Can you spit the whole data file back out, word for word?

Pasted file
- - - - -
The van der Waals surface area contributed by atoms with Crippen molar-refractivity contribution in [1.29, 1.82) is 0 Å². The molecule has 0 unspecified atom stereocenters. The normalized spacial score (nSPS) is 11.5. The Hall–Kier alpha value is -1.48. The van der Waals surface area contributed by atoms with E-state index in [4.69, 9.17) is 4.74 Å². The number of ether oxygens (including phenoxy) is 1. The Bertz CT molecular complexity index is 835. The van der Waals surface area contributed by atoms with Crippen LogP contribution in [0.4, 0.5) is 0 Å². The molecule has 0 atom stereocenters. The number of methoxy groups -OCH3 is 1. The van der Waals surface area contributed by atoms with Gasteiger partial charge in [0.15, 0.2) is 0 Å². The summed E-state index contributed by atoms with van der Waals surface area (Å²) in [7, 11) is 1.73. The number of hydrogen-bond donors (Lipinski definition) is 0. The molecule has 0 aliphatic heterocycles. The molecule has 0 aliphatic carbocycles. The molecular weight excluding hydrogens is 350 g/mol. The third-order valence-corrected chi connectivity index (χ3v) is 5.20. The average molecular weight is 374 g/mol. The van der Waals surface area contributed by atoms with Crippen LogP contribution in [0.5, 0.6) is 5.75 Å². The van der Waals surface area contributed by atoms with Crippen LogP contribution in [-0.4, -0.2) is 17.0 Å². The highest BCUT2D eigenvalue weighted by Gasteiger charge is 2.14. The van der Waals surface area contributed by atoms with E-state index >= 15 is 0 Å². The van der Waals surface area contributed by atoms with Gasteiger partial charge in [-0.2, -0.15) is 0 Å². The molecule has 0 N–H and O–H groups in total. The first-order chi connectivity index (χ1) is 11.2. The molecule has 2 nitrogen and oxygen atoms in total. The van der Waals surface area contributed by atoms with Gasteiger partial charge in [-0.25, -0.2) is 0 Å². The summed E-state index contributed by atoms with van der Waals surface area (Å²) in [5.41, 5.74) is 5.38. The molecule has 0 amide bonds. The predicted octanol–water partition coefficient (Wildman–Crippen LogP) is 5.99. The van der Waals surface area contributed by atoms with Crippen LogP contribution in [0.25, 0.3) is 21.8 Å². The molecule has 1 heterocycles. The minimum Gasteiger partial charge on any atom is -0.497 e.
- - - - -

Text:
The van der Waals surface area contributed by atoms with Crippen molar-refractivity contribution in [1.29, 1.82) is 0 Å². The molecule has 0 unspecified atom stereocenters. The normalized spacial score (nSPS) is 11.5. The Hall–Kier alpha value is -1.48. The van der Waals surface area contributed by atoms with E-state index in [4.69, 9.17) is 4.74 Å². The number of ether oxygens (including phenoxy) is 1. The Bertz CT molecular complexity index is 835. The van der Waals surface area contributed by atoms with Crippen LogP contribution in [0.4, 0.5) is 0 Å². The molecule has 0 atom stereocenters. The number of methoxy groups -OCH3 is 1. The van der Waals surface area contributed by atoms with Gasteiger partial charge in [0.15, 0.2) is 0 Å². The summed E-state index contributed by atoms with van der Waals surface area (Å²) in [7, 11) is 1.73. The number of hydrogen-bond donors (Lipinski definition) is 0. The molecule has 0 aliphatic heterocycles. The molecule has 0 aliphatic carbocycles. The molecular weight excluding hydrogens is 350 g/mol. The third-order valence-corrected chi connectivity index (χ3v) is 5.20. The average molecular weight is 374 g/mol. The van der Waals surface area contributed by atoms with Crippen LogP contribution in [0.5, 0.6) is 5.75 Å². The van der Waals surface area contributed by atoms with Crippen LogP contribution in [-0.4, -0.2) is 17.0 Å². The highest BCUT2D eigenvalue weighted by Gasteiger charge is 2.14. The van der Waals surface area contributed by atoms with E-state index >= 15 is 0 Å². The van der Waals surface area contributed by atoms with Gasteiger partial charge in [-0.2, -0.15) is 0 Å². The molecule has 0 N–H and O–H groups in total. The first-order chi connectivity index (χ1) is 11.2. The molecule has 2 nitrogen and oxygen atoms in total. The van der Waals surface area contributed by atoms with Gasteiger partial charge in [-0.25, -0.2) is 0 Å². The summed E-state index contributed by atoms with van der Waals surface area (Å²) in [5.41, 5.74) is 5.38. The molecule has 0 amide bonds. The predicted octanol–water partition coefficient (Wildman–Crippen LogP) is 5.99. The van der Waals surface area contributed by atoms with Crippen LogP contribution in [0.25, 0.3) is 21.8 Å². The molecule has 1 heterocycles. The minimum Gasteiger partial charge on any atom is -0.497 e.